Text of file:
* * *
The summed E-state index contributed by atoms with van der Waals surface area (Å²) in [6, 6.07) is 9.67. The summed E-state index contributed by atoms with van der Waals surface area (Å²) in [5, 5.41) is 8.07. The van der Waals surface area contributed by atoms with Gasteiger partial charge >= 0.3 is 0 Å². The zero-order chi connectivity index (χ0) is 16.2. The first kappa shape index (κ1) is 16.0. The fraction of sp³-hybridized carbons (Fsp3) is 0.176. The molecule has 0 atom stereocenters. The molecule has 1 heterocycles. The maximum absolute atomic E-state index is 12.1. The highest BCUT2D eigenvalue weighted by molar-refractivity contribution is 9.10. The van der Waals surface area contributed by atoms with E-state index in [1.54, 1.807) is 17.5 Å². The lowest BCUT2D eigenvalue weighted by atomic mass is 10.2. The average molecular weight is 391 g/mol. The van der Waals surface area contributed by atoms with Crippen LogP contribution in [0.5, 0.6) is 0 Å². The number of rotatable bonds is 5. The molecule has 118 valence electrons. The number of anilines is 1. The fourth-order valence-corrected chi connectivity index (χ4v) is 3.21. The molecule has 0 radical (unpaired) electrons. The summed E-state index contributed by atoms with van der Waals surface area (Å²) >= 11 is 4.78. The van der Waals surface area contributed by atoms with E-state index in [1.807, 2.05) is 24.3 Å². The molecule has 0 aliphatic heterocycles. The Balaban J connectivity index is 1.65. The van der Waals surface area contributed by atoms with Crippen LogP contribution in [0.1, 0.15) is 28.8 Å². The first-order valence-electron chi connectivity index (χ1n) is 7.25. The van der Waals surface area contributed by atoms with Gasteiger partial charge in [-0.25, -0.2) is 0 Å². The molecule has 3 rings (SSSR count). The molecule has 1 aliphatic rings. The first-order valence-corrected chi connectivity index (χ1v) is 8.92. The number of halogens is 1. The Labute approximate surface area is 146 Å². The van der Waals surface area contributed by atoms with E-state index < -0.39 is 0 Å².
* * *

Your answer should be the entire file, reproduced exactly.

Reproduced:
The summed E-state index contributed by atoms with van der Waals surface area (Å²) in [6, 6.07) is 9.67. The summed E-state index contributed by atoms with van der Waals surface area (Å²) in [5, 5.41) is 8.07. The van der Waals surface area contributed by atoms with Gasteiger partial charge >= 0.3 is 0 Å². The zero-order chi connectivity index (χ0) is 16.2. The first kappa shape index (κ1) is 16.0. The fraction of sp³-hybridized carbons (Fsp3) is 0.176. The molecule has 0 atom stereocenters. The molecule has 1 heterocycles. The maximum absolute atomic E-state index is 12.1. The highest BCUT2D eigenvalue weighted by molar-refractivity contribution is 9.10. The van der Waals surface area contributed by atoms with E-state index in [1.54, 1.807) is 17.5 Å². The lowest BCUT2D eigenvalue weighted by atomic mass is 10.2. The average molecular weight is 391 g/mol. The van der Waals surface area contributed by atoms with Crippen LogP contribution in [0.5, 0.6) is 0 Å². The number of rotatable bonds is 5. The molecule has 118 valence electrons. The number of anilines is 1. The fourth-order valence-corrected chi connectivity index (χ4v) is 3.21. The molecule has 0 radical (unpaired) electrons. The summed E-state index contributed by atoms with van der Waals surface area (Å²) >= 11 is 4.78. The van der Waals surface area contributed by atoms with E-state index in [1.807, 2.05) is 24.3 Å². The molecule has 0 aliphatic heterocycles. The Balaban J connectivity index is 1.65. The van der Waals surface area contributed by atoms with Crippen LogP contribution in [0.1, 0.15) is 28.8 Å². The first-order valence-electron chi connectivity index (χ1n) is 7.25. The van der Waals surface area contributed by atoms with Gasteiger partial charge in [-0.25, -0.2) is 0 Å². The molecule has 3 rings (SSSR count). The molecule has 1 aliphatic rings. The first-order valence-corrected chi connectivity index (χ1v) is 8.92. The number of halogens is 1. The Labute approximate surface area is 146 Å². The van der Waals surface area contributed by atoms with E-state index < -0.39 is 0 Å².